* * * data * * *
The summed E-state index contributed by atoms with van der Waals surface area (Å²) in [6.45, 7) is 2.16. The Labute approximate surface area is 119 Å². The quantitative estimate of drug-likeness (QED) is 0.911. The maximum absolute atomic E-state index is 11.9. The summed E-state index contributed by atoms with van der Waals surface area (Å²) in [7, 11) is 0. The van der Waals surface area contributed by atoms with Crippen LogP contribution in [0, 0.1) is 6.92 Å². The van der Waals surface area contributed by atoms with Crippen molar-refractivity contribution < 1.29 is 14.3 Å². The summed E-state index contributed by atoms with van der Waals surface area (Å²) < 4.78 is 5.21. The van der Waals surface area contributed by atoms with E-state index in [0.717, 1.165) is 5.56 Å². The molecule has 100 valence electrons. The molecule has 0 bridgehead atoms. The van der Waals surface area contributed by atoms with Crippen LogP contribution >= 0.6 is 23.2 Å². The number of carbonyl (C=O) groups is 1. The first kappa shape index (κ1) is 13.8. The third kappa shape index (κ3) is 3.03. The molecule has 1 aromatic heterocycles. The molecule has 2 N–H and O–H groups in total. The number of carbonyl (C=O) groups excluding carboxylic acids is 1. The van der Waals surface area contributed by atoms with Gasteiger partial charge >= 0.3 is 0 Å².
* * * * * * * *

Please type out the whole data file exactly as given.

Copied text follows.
The summed E-state index contributed by atoms with van der Waals surface area (Å²) in [6.45, 7) is 2.16. The Labute approximate surface area is 119 Å². The quantitative estimate of drug-likeness (QED) is 0.911. The maximum absolute atomic E-state index is 11.9. The summed E-state index contributed by atoms with van der Waals surface area (Å²) in [7, 11) is 0. The van der Waals surface area contributed by atoms with Crippen LogP contribution in [0, 0.1) is 6.92 Å². The van der Waals surface area contributed by atoms with Crippen molar-refractivity contribution < 1.29 is 14.3 Å². The summed E-state index contributed by atoms with van der Waals surface area (Å²) < 4.78 is 5.21. The van der Waals surface area contributed by atoms with E-state index in [0.717, 1.165) is 5.56 Å². The molecule has 100 valence electrons. The molecule has 0 bridgehead atoms. The van der Waals surface area contributed by atoms with Crippen LogP contribution >= 0.6 is 23.2 Å². The number of carbonyl (C=O) groups is 1. The first kappa shape index (κ1) is 13.8. The third kappa shape index (κ3) is 3.03. The molecule has 1 aromatic heterocycles. The molecule has 2 N–H and O–H groups in total. The number of carbonyl (C=O) groups excluding carboxylic acids is 1. The van der Waals surface area contributed by atoms with Gasteiger partial charge >= 0.3 is 0 Å².